PG: Language inconsistency! Edit to clean up typos. I /really/ like the ideas here but the feedback has not been good.
BH: But change the "at least four" problem to make it clear that you're only allowed to ask one question.
MF: I want review this page and cut down on the switching back and forth among colored boxes.
"Zoey and I are from the same family." is a poor choice for motivating proof by contradiction because it doesn't require it. --MF, 9/1/19
Also, this lab overdoes decidability and solvability which has been simplified in the standards now (and is fully covered in 5.1.6 Heuristic Solutions. When we revise, we should distill down to the core of what we want to teach. --MF, 9/1/19
In this lab, you will learn that some problems can't be solved at all.
On this page, you will solve logic puzzles by finding a contradiction, that is, by showing that one possibility has to be true because the other possibility doesn't make sense.
Betsy, Gamal, and Alphie are considering the problem above.
Betsy: I'm pretty sure Zoey is a Truth-teller, but I don't know how to prove it.
A proof by contradiction is a two-step proof that a statement is false, which is done by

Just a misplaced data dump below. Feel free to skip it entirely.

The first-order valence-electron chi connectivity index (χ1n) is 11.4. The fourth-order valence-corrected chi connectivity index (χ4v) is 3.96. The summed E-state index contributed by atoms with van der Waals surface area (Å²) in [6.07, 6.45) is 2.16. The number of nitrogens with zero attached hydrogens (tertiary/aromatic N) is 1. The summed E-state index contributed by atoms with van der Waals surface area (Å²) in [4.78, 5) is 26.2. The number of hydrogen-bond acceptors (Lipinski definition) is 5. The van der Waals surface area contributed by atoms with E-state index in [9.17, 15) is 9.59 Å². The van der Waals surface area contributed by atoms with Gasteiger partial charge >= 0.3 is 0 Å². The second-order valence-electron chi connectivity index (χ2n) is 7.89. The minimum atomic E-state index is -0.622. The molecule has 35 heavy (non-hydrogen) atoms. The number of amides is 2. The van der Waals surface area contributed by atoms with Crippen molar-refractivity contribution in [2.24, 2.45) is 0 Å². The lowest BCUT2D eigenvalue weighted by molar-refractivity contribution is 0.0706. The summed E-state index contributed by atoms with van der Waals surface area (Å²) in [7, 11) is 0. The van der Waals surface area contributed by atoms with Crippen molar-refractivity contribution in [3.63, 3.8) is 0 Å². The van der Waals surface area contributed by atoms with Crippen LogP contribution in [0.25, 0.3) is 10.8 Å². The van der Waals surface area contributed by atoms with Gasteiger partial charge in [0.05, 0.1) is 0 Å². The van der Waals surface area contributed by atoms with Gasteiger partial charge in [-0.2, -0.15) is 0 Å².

- assuming the statement is true
- based on that assumption, proving something known to be false (that is, showing the assumption creates a contradiction)
Gamal: Sometimes it's easier to prove that something is false than to prove that something is true. So let's assume the opposite of what you want to prove, and see where that leads us. Let's assume that Zoey is a False-teller.
Betsy: Okay. So if Diego is a Truth-teller, then what he said is true, and they are from the same family, the Truth-tellers. But we assumed that Zoey is a False-teller, so they're actually from different families, and so Diego can't be a Truth-teller.
Alphie: So, Diego has to be a False-teller.
Gamal: But that won't work either! If Diego is a False-teller, then what he said is false, and they are from different families. But they are both False-tellers, so they're actually in the same family, and so Diego can't be a False-teller either.
Betsy: No matter what family Diego is from, our assumption that Zoey is a False-teller led us to a contradiction. Zoey can't be a False-teller, so has to be a Truth-teller. We proved it.
Betsy and Gamal are exploring logical statements of their own.
Betsy: The statement I'm making right now is false.
Gamal: (Thinks for a moment) Wait! What?!?
Gamal: That's very clever, Betsy. Your statement can't be true, and it can't be false. So neither a Truth-teller nor a False-teller could say that.
There are four kinds of true/false statements:
An undecidable statement might be true or might be false; we don't know which.
A self-contradictory statement can be neither true nor false.
- Provably True: For example in this problem, "Zoey is a Truth-teller."
- Provably False: For example, "Zoey is a False-teller."
- Undecidable: For example, "Diego is a Truth-teller."
- Self-Contradictory: Such as "This statement is false."